Friday, September 26, 2014

Pervasive Fifth Amendment violations support dismissal of grand jury indictment

James L. Eisenbrandt and Christina M. DiGirolamo, won in State v. Turner, No. 102,478 (Kan. Sept. 5, 2014), affirming Judge Lively's dismissal of a Wyandotte County indictment and prosecution for theft and presenting false claims stemming from a citizen-initiated grand jury proceeding.  Judge Lively dismissed the indictment after finding that the prosecutor improperly and repeatedly questioned Mr. Turner in the face of his repeated exercise of his privilege against self-incrimination, that the investigator improperly commented about Mr. Turner's exercise of his right, and that the investigator commented on an unrelated criminal matter.  The KSC agreed with Judge Lively.  The appellate case includes a primer on the constitutional privilege against self-incrimination.  It also includes a lot of information about grand jury practice (and contrasting inquisition practice). 
Granted, a grand jury does not determine the guilt or innocence of a defendant, like a petit jury, but the consequences of a grand jury indictment are serious. See K.S.A. 22-3011(3) ("Indictments found by the grand jury shall be presented by its presiding juror, in the jury's presence, to the court and shall be filed and remain as records of the court."). Moreover, the need to protect an accused individual's constitutional rights before factfinders who are not trained in the law and consequently do not know and understand those constitutional rights is precisely the same with a grand jury as it is with a petit jury.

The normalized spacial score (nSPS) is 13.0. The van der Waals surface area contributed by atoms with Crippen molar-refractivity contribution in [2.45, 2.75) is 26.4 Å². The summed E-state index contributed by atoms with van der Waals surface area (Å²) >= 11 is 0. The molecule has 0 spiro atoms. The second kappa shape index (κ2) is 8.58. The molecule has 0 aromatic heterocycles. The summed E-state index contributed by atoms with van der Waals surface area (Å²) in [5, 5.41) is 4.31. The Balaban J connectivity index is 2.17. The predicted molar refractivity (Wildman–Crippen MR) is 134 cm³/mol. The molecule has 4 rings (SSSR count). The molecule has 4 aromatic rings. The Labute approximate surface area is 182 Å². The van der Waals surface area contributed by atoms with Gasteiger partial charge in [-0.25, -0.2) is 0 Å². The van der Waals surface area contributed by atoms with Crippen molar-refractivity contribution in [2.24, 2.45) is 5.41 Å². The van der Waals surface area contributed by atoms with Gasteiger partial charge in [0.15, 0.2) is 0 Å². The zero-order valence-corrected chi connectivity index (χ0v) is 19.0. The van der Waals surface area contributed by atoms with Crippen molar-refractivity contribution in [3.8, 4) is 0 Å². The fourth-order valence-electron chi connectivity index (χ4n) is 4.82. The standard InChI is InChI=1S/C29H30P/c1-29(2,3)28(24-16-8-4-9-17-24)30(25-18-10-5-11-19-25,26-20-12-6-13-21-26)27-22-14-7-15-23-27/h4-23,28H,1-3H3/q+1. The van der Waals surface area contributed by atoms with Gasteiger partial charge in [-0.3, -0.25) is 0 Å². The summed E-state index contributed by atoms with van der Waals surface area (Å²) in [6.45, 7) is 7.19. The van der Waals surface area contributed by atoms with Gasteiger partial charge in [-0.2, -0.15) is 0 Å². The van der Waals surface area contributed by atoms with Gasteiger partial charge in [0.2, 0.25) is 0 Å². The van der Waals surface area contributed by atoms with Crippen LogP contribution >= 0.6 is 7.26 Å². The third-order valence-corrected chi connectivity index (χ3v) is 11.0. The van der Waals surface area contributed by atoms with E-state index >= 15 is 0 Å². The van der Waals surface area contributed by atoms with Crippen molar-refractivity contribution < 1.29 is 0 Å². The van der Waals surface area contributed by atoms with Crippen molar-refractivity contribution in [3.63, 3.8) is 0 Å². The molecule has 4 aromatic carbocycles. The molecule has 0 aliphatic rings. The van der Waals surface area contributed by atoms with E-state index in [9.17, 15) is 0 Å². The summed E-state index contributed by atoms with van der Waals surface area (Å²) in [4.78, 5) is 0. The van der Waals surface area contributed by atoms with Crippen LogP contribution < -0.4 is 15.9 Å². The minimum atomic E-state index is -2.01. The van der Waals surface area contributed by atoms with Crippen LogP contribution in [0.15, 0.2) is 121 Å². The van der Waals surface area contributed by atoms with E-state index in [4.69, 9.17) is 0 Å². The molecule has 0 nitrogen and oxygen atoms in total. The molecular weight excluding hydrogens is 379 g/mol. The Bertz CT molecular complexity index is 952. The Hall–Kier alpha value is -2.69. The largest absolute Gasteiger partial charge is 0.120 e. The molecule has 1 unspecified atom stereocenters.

The KSC concluded that the prosecutor's pervasive and repeated questioning in the face of invocation of the privilege and express commentary on that exercise violated the Fifth Amendment, even in the light of admonition from the district court.  The KSC concluded that targets of grand jury proceedings are entitled to due process and that introduction of extraneous matters violates due process:

[O]ur statutes contemplate that due process mandates that a Kansas grand jury should only issue an indictment based on legal evidence, rather than suspicion or conjecture.
As a result, the KSC agreed that dismissal of the indictment was an appropriate disposition in this case.  Importantly, the KSC held that the state has the burden of proving any constitutional grand jury defect harmless.  When applying a proper harmless error burden, the KSC affirmed the district court:
In sum, the only evidence supporting the indictment was Turner's unitemized bills, testimony from certain individuals who were unaware of the specific nature of work Turner did for BPU, and witnesses who refused to breach the attorney/client privilege in order to answer the grand jury's questions about what work was performed. Contrary to the Court of Appeals' belief, such equivocal nonproof testimony does not cure or trump the egregious errors visited upon these proceedings that polluted the process and denied fundamental fairness.
This may be more important in future Kansas cases with a more robust statutory grand jury procedure in use in some counties.

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